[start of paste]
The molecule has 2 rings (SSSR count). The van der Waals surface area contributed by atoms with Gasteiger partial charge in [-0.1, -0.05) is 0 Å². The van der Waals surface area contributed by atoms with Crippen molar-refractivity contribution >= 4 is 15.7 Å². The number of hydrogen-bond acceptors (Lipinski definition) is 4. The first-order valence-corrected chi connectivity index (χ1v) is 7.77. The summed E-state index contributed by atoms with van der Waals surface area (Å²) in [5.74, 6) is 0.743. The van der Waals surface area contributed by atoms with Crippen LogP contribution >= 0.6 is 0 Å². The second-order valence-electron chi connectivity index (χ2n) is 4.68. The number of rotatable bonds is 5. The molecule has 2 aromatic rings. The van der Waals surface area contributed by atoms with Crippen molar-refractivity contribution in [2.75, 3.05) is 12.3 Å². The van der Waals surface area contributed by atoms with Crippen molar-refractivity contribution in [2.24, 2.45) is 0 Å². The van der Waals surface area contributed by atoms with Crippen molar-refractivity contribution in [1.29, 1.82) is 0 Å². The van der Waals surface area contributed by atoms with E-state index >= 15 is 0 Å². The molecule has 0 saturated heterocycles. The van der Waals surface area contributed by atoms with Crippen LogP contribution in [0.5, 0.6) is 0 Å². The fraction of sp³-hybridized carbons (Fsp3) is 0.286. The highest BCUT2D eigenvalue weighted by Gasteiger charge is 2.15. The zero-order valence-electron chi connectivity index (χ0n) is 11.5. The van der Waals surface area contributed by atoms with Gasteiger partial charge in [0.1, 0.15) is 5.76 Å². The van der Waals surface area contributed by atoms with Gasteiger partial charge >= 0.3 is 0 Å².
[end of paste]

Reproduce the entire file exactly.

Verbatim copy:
The molecule has 2 rings (SSSR count). The van der Waals surface area contributed by atoms with Gasteiger partial charge in [-0.1, -0.05) is 0 Å². The van der Waals surface area contributed by atoms with Crippen molar-refractivity contribution >= 4 is 15.7 Å². The number of hydrogen-bond acceptors (Lipinski definition) is 4. The first-order valence-corrected chi connectivity index (χ1v) is 7.77. The summed E-state index contributed by atoms with van der Waals surface area (Å²) in [5.74, 6) is 0.743. The van der Waals surface area contributed by atoms with Crippen LogP contribution >= 0.6 is 0 Å². The second-order valence-electron chi connectivity index (χ2n) is 4.68. The number of rotatable bonds is 5. The molecule has 2 aromatic rings. The van der Waals surface area contributed by atoms with Crippen molar-refractivity contribution in [2.75, 3.05) is 12.3 Å². The van der Waals surface area contributed by atoms with Crippen molar-refractivity contribution in [2.24, 2.45) is 0 Å². The van der Waals surface area contributed by atoms with Crippen molar-refractivity contribution in [1.29, 1.82) is 0 Å². The van der Waals surface area contributed by atoms with E-state index >= 15 is 0 Å². The molecule has 0 saturated heterocycles. The van der Waals surface area contributed by atoms with Crippen LogP contribution in [0.5, 0.6) is 0 Å². The fraction of sp³-hybridized carbons (Fsp3) is 0.286. The highest BCUT2D eigenvalue weighted by Gasteiger charge is 2.15. The zero-order valence-electron chi connectivity index (χ0n) is 11.5. The van der Waals surface area contributed by atoms with Gasteiger partial charge in [0.1, 0.15) is 5.76 Å². The van der Waals surface area contributed by atoms with Gasteiger partial charge >= 0.3 is 0 Å².